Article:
Work shy and retiring: have we fallen out of love with work?

Battle of Ideas festival 2022, Sunday 16 October, Church House, London


Is our attitude to work changing? UK job vacancies remain high, but many people are opting for early retirement, part-time or ‘flexibilised’ working. In addition, low morale, stress and burnout are increasingly cited as the main reasons for people leaving or wanting to leave their job.

Professional bodies have complained that their members – such as doctors, nurses and teachers – are threatening to quit due to the mental-health impact of their work. Last summer, one of the main reasons cited for the HGV driver shortage was that the job had become too ‘tough’, discouraging young people from taking it up. Recent reports and general, widespread opinion seems to be that jobs just aren’t good for us.

Many jobs are renowned for being monotonous and boring, but ‘earning your keep’ used to be a source of pride and self-respect. Is this no longer the case? One of the reasons cited for the post-pandemic labour shortage was the record number of workers choosing not to return to work by voluntarily removing themselves from the official ‘seeking employment’ statistics.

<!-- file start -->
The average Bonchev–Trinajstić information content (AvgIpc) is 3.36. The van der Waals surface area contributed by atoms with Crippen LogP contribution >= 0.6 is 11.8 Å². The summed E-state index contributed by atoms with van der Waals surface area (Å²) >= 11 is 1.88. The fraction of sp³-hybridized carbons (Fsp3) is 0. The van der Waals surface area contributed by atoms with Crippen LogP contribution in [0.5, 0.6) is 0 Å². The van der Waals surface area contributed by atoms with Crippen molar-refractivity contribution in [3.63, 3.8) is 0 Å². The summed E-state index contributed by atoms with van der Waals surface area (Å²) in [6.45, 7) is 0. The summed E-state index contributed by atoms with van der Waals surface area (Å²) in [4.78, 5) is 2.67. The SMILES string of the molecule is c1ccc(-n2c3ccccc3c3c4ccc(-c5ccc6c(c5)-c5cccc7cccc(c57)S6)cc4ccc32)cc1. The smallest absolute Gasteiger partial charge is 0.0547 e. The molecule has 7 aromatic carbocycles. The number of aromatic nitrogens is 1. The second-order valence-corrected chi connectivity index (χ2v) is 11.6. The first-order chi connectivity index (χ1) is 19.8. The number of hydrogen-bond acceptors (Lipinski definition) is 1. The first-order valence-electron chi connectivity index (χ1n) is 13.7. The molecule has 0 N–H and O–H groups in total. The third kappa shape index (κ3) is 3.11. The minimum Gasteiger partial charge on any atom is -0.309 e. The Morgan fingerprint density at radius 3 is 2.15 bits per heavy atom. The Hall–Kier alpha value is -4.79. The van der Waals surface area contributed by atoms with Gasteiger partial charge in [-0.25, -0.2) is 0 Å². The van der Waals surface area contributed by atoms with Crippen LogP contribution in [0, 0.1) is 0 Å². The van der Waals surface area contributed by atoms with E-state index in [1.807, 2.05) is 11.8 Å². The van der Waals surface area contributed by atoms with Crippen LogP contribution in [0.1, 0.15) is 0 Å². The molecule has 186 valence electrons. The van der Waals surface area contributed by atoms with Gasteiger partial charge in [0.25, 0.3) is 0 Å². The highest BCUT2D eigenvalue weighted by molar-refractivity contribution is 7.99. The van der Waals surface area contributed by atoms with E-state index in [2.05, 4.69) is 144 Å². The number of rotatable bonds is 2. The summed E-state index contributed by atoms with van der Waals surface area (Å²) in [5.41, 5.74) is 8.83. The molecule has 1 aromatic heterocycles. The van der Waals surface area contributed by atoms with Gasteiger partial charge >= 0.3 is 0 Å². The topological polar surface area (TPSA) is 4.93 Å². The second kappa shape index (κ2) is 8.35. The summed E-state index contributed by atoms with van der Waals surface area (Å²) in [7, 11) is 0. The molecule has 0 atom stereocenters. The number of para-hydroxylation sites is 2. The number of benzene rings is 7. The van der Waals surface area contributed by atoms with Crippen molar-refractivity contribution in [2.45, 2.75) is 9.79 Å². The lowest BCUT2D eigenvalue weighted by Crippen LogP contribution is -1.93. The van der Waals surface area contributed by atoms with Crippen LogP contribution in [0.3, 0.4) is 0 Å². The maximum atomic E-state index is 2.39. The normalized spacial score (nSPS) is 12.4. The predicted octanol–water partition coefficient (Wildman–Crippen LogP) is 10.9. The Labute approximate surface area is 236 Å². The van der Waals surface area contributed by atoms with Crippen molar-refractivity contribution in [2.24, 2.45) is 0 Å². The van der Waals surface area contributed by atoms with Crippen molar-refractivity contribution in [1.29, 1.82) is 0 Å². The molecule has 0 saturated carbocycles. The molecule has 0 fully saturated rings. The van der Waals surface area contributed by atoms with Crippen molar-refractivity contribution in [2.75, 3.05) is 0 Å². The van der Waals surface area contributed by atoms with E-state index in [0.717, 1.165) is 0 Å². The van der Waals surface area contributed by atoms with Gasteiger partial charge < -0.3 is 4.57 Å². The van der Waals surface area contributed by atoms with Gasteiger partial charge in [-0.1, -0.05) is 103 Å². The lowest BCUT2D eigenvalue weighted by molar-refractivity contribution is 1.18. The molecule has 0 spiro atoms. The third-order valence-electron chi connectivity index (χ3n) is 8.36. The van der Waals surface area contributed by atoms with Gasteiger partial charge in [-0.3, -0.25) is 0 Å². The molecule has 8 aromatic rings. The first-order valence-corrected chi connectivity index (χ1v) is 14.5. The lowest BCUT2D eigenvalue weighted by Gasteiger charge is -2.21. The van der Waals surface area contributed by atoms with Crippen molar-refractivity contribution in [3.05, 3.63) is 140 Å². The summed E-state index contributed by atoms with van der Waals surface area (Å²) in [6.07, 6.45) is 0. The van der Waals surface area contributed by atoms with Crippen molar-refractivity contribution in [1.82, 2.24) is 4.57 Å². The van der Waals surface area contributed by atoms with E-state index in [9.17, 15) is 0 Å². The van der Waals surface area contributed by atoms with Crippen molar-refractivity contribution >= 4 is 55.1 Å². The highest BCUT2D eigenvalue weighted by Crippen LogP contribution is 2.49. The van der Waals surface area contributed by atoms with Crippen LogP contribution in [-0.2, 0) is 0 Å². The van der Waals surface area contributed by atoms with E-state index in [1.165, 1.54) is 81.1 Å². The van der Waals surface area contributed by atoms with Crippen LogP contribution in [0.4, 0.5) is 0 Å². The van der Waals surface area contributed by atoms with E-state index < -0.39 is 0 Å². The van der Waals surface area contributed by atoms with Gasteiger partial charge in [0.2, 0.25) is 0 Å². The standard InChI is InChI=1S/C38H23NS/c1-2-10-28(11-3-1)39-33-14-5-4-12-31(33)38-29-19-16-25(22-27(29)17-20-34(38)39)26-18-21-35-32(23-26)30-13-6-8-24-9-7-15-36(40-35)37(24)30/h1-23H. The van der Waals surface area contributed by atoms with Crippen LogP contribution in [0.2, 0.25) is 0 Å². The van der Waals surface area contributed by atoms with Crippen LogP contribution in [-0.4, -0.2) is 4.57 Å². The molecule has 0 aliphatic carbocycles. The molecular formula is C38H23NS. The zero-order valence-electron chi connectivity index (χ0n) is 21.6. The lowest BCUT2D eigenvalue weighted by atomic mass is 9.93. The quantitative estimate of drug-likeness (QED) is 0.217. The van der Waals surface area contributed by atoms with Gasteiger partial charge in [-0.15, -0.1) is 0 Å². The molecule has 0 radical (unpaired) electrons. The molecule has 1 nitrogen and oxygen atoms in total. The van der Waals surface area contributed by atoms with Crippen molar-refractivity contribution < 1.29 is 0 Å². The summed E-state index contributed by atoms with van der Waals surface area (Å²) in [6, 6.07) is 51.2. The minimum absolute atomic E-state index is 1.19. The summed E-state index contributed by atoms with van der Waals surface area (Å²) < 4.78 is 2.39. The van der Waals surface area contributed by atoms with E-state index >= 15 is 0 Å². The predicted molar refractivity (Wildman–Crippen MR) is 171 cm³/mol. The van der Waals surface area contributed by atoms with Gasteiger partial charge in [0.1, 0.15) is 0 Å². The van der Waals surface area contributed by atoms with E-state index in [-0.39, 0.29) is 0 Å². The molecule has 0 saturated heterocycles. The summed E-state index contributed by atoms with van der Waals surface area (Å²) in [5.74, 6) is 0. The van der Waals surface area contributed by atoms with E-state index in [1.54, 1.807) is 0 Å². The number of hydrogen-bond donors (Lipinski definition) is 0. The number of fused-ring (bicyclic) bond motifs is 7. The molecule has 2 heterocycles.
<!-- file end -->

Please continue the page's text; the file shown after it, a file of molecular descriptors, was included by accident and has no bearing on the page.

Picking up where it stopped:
Has work really become too much to put up with? Will our desire for an easier life, more family and leisure time make us feel as good about ourselves the way a job ‘well done’ used to do? Is the nature of jobs to blame? Or have we simply fallen out of love with work?

Brian Denny
trade-union journalist, Rebuild Britain; author, Rebuild Britain’s Fishing Industry; curator, Working River: songs and music of the Thames project

Simon Hoppe
partnerships success director

Linda Murdoch
former director of careers, University of Glasgow

Angelica Walker-Werth
writer, editor and programmes manager, Objective Standard Institute

Dr Glynne Williams
associate professor, school of business, University of Leicester

Para Mullan
former operations director, EY-Seren; fellow, Chartered Institute of Personnel and Development